3.1 Projected climate changes
In the annual mean, Europe is projected to become warmer and have higher all-sky radiation available in both scenarios (see Figs. 1, 2). Exceptions are Iceland and parts of Scandinavia, but the model agreement there is lower. In line with expectations, temperatures rise in both climate change scenarios, and the increase is nearly twice as strong in SSP5-8.5 as in SSP1-2.6. All-sky radiation also increases in the two scenarios. In SSP1-2.6, a decrease of up to 4 % in cloud cover and an increase in clear-sky radiation (fewer aerosols) jointly contribute to the increase of 5–10 W m−2 in all-sky radiation (Fig. 1). In contrast, the increase in SSP5-8.5 all-sky radiation results from a decrease of up to 10 % in cloud cover, despite a decrease of 3–5 W m−2 in clear-sky radiation (Fig. 2). We attribute this discrepancy in the evolution of clear-sky radiation to competing effects from future warming, associated changes in atmospheric water vapor, and projected future aerosol emissions in SSP1-2.6 and SSP5-8.5. The stronger warming in SSP5-8.5 results in a higher atmospheric water vapor content and, thus, stronger shortwave absorption and decreased (clear-sky) radiation. Future anthropogenic aerosol emissions are projected to decrease in both scenarios, implying an increase in clear-sky radiation, but the projected decrease occurs earlier and is stronger under SSP1-2.6 (Gidden et al., 2019). In SSP1-2.6, the strong reduction in aerosols dominates over the weak increase in water vapor, resulting in an overall increase in clear-sky radiation, whereas for SSP5-8.5, the strong warming and increase in water vapor dominate.
The seasonal breakdown reveals different evolution in summer and winter. In summer, the patterns for all four variables and both scenarios strongly resemble the annual means. In winter, however, the pattern of all-sky radiation changes in SSP5-8.5 is qualitatively different, with decreasing radiation in most of Europe except around the Mediterranean. There is a major increase of up to 10 W m−2 in southern Europe, but all-sky radiation mainly decreases northwards. Examining clear-sky radiation and cloud cover again separately suggests that the latter plays a key role in the qualitatively different winter pattern, although the model agreement is limited.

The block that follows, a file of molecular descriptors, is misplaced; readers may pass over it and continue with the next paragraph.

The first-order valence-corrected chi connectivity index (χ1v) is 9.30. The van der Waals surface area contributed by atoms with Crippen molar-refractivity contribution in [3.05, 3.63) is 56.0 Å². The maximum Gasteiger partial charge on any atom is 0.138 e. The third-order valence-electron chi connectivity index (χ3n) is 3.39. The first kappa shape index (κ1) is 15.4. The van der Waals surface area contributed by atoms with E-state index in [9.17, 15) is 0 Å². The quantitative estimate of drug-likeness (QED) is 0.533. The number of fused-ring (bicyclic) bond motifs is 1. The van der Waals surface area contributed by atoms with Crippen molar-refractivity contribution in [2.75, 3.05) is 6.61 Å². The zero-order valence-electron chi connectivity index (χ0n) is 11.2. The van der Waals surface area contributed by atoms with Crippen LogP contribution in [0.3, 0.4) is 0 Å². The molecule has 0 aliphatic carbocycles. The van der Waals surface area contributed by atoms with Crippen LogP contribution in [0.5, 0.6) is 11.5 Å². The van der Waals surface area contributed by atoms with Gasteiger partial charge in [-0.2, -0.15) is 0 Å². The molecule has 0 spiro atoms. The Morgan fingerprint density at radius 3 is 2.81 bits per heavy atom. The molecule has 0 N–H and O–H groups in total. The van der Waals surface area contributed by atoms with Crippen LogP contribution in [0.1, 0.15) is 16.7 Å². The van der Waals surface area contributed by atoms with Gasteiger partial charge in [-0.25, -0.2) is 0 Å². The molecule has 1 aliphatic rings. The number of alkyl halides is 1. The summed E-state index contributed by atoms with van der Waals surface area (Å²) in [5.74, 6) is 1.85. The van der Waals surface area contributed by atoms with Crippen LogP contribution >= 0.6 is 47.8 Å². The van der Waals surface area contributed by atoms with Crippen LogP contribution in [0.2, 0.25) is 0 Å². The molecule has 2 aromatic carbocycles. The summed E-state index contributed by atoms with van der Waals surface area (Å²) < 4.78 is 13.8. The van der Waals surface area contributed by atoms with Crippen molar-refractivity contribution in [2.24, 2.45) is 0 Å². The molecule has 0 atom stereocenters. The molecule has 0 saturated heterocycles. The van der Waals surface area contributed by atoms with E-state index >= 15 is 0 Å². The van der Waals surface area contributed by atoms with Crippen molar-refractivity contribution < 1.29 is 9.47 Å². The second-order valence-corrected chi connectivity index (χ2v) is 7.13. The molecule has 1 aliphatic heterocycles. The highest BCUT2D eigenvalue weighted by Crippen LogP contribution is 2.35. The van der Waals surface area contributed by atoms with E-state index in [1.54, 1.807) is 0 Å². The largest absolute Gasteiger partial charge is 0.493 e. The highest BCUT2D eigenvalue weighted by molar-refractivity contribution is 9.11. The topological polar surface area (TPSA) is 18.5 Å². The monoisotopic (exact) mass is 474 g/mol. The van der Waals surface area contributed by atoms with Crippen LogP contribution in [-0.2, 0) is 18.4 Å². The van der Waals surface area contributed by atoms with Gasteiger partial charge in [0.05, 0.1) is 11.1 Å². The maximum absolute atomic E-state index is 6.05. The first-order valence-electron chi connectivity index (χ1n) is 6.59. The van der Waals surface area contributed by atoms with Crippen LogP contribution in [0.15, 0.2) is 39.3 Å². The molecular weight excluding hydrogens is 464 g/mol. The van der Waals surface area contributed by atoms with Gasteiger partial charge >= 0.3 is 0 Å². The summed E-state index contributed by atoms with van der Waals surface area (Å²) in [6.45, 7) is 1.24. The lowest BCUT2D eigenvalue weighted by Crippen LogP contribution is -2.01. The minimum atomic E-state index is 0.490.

In summer, we observe slightly stronger warming than in winter in both SSP scenarios. For SSP5-8.5, the temperature increases in northern regions are higher than in the south in winter, whereas the reverse is true in summer. The summer increase in all-sky radiation is more pronounced in SSP5-8.5 than in SSP1-2.6. For SSP5-8.5, summer cloud fraction changes reach > 10 % decreases, resulting in increases of up to 25 W m−2 in all-sky radiation, while clear-sky radiation changes are in the order of 0 to −5 W m−2.
In addition to the opposite sign of changes in clear-sky radiation, the model agreement also varies greatly for each scenario. While the model agreement with respect to clear-sky radiation is high in SSP1-2.6, fewer models agree on the sign of changes in SSP5-8.5. The low agreement affects eastern Europe in summer and the majority of the continent in winter. In SSP5-8.5, the disagreement in the winter cloud fraction is mainly in central and northern Europe, as well as in northwestern Iberia.
The evolution of cloud cover is remarkably similar in all scenarios. A large-scale decline in the order of 5 % occurs in summer in both scenarios and causes a negative change in the annual mean. The annual mean, however, is weaker and less robust due to the mostly uncertain and weak changes in winter. Given the strong seasonality of radiation, the summer decline in cloud cover is of greater relevance for mean PV generation than the winter increase.
3.2 Simulated PV electricity production
We now report projected changes for PV power generation. Figures 3 and 4 show the multi-model mean absolute change and relative change in PV electricity projection from the historical period to the SSP1-2.6 and SSP5-8.5 scenarios, respectively. The overall absolute and relative change patterns in PV electricity production are similar within their scenario and closely follow the patterns of change in all-sky radiation (panels d–f in Figs. 1 and 2), as expected. The changes in both seasons vary with latitude in both SSP scenarios.
For SSP1-2.6, positive changes in PV yields dominate in continental Europe (Fig. 1). Prominent absolute changes in summer include a strong increase in central Europe, while the Mediterranean region features only a slight increase. The latitudinal pattern is qualitatively reversed in winter, with the strongest overall increase in PV electricity generation around the Mediterranean. In particular, there is a substantial increase in the Apennine and Balkan peninsulas in winter, whereas the signal is much weaker west- and northwards. Furthermore, negative changes of small absolute magnitude and with low model agreement occur in northern Scandinavia.
In the strong climate change scenario SSP5-8.5, the annual mean generation increases over most of the European continent. The hot spots of summer increase in absolute terms are centered in Germany and countries in the same or higher latitudes, such as Poland and the Czech Republic. South of Iberia, Italy, and the Balkans, PV yields decrease. During winter, the opposite changes hold.